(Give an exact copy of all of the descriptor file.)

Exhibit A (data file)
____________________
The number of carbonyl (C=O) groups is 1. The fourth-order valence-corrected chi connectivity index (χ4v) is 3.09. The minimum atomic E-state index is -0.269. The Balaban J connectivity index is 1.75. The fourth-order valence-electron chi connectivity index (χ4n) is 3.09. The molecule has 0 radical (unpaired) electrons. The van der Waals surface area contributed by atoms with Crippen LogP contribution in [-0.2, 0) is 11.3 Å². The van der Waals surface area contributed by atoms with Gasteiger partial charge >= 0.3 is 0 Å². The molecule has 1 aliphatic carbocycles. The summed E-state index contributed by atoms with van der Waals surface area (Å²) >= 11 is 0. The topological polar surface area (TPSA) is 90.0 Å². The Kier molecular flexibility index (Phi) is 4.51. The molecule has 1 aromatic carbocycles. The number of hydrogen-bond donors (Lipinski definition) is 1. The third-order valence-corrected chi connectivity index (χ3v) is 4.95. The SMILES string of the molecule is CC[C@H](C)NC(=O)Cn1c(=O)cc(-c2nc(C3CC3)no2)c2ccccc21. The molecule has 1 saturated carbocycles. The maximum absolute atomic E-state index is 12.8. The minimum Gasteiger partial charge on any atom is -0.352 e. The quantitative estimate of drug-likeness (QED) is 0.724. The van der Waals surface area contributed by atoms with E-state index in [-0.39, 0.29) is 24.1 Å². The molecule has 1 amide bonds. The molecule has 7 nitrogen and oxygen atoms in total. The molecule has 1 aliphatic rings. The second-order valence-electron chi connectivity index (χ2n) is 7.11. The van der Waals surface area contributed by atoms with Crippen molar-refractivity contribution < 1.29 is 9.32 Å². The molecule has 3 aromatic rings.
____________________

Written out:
The number of carbonyl (C=O) groups is 1. The fourth-order valence-corrected chi connectivity index (χ4v) is 3.09. The minimum atomic E-state index is -0.269. The Balaban J connectivity index is 1.75. The fourth-order valence-electron chi connectivity index (χ4n) is 3.09. The molecule has 0 radical (unpaired) electrons. The van der Waals surface area contributed by atoms with Crippen LogP contribution in [-0.2, 0) is 11.3 Å². The van der Waals surface area contributed by atoms with Gasteiger partial charge >= 0.3 is 0 Å². The molecule has 1 aliphatic carbocycles. The summed E-state index contributed by atoms with van der Waals surface area (Å²) >= 11 is 0. The topological polar surface area (TPSA) is 90.0 Å². The Kier molecular flexibility index (Phi) is 4.51. The molecule has 1 aromatic carbocycles. The number of hydrogen-bond donors (Lipinski definition) is 1. The third-order valence-corrected chi connectivity index (χ3v) is 4.95. The SMILES string of the molecule is CC[C@H](C)NC(=O)Cn1c(=O)cc(-c2nc(C3CC3)no2)c2ccccc21. The molecule has 1 saturated carbocycles. The maximum absolute atomic E-state index is 12.8. The minimum Gasteiger partial charge on any atom is -0.352 e. The quantitative estimate of drug-likeness (QED) is 0.724. The van der Waals surface area contributed by atoms with E-state index in [-0.39, 0.29) is 24.1 Å². The molecule has 1 amide bonds. The molecule has 7 nitrogen and oxygen atoms in total. The molecule has 1 aliphatic rings. The second-order valence-electron chi connectivity index (χ2n) is 7.11. The van der Waals surface area contributed by atoms with Crippen molar-refractivity contribution < 1.29 is 9.32 Å². The molecule has 3 aromatic rings.